A multi-institutional Canadian trial randomly assigned 378 men to 3 months versus 8 months of neoadjuvant androgen deprivation therapy prior to EBRT to a dose of 66 Gy. With 6 years' median follow-up, there was no difference in OS or DFS.[41]

    Bicalutamide has not been shown to improve OS in patients with localized or locally advanced prostate cancer. The EPC program is a large, randomized, placebo-controlled, international trial that compared bicalutamide (150 mg orally per day) plus standard care (radical prostatectomy, radiation therapy, or watchful waiting, depending on local custom) with standard care alone for men with nonmetastatic localized or locally advanced prostate cancer (T1–2, N0, NX; T3–4, any N; or any T, N+).[12] Less than 2% of the 8,113 men had known node disease. At a median follow-up of 7.4 years, there was no difference in OS between the bicalutamide and placebo groups (about 76% in both arms [hazard ratio (HR) = 0.99; 95% CI, 0.91–1.09; P = .89]).[12][Level of evidence: 1iA]

  5. Interstitial implantation of radioisotopes (i.e., iodine I 125, palladium, and iridium) done through a transperineal technique with either ultrasound or computed tomography (CT) guidance is being done in carefully selected patients with T1 or T2a tumors. Short-term results in these patients are similar to those for radical prostatectomy or EBRT.[42,43,44][Level of evidence: 3iiiDiv] One advantage is that the implant is performed as outpatient surgery. The rate of maintenance of sexual potency with interstitial implants has been reported to be 86% to 92%,[42,44] which compares with rates of 10% to 40% with radical prostatectomy and 40% to 60% with EBRT; however, urinary tract frequency, urgency, and less commonly, urinary retention are seen in most patients but subside with time. Rectal ulceration may also be seen. In one series, a 10% 2-year actuarial genitourinary grade 2 complication rate and a 12% risk of rectal ulceration was seen. This risk decreased with increased operator experience and modification of implant technique.[42] Long-term follow-up of these patients is necessary to assess treatment efficacy and side effects.

    Retropubic freehand implantation with iodine I 125 has been associated with an increased local failure and complication rate [45,46] and is now rarely done.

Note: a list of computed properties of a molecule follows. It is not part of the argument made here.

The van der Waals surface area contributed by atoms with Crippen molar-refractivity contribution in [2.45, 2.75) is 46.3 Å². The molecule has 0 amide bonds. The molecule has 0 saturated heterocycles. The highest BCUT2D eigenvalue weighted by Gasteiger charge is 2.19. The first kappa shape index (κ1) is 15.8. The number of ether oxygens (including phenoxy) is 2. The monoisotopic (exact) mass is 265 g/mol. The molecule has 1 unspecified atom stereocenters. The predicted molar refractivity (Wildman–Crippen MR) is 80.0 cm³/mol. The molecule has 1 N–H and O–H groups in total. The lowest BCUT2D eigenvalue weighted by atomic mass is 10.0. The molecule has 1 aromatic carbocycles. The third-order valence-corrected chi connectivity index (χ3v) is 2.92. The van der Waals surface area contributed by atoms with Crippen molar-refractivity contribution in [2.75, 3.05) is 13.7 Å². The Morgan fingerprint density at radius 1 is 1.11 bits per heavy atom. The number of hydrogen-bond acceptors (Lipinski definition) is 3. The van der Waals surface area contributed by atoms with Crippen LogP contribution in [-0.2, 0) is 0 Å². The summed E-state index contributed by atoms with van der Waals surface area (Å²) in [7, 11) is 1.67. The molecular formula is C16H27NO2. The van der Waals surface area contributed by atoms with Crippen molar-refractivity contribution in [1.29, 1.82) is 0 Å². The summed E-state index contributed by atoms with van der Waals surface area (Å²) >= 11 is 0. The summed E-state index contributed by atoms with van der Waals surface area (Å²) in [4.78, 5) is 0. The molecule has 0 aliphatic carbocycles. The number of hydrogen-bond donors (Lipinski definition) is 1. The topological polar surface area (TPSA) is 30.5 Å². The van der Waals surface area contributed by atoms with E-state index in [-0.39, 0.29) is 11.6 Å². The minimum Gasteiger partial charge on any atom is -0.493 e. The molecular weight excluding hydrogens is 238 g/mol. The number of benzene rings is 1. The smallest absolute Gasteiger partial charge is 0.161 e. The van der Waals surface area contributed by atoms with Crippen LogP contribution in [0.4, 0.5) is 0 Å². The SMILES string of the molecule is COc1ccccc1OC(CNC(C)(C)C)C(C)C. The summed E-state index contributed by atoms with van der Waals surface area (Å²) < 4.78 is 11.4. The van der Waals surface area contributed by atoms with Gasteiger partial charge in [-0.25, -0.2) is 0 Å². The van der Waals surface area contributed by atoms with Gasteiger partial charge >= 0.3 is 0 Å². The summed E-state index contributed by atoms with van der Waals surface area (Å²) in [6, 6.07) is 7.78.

6. EBRT designed to decrease exposure of normal tissues using methods such as CT-based 3-D conformal treatment planning is under clinical evaluation.[47]

Treatment options under clinical evaluation:

  1. Ultrasound-guided percutaneous cryosurgery.

    Cryosurgery is a surgical technique that involves destruction of prostate cancer cells by intermittent freezing of the prostate tissue with cryoprobes and is followed by thawing.[48][Level of evidence: 3iiiC][49,50][Level of evidence: 3iiiDiv] Cryosurgery is less well established than standard prostatectomy, and long-term outcomes are not as well established as with prostatectomy or radiation therapy. Serious toxic effects include bladder outlet injury, urinary incontinence, sexual impotence, and rectal injury. (For more information on impotence, refer to the Sexuality and Reproductive Issues summary.) The frequency of other side effects and the probability of cancer control at 5 years' follow-up have varied among reporting centers, and series are small compared with surgery and radiation therapy.[49,50]

  2. High-intensity–focused ultrasound.[51,52,53]
  3. Proton-beam radiation therapy. Outcome data is awaited.
  4. Other clinical trials, including trials of neoadjuvant hormonal therapy followed by radical prostatectomy.[54,55]

Current Clinical Trials

Check for U.S. clinical trials from NCI's list of cancer clinical trials that are now accepting patients with stage II prostate cancer. The list of clinical trials can be further narrowed by location, drug, intervention, and other criteria.

General information about clinical trials is also available from the NCI Web site.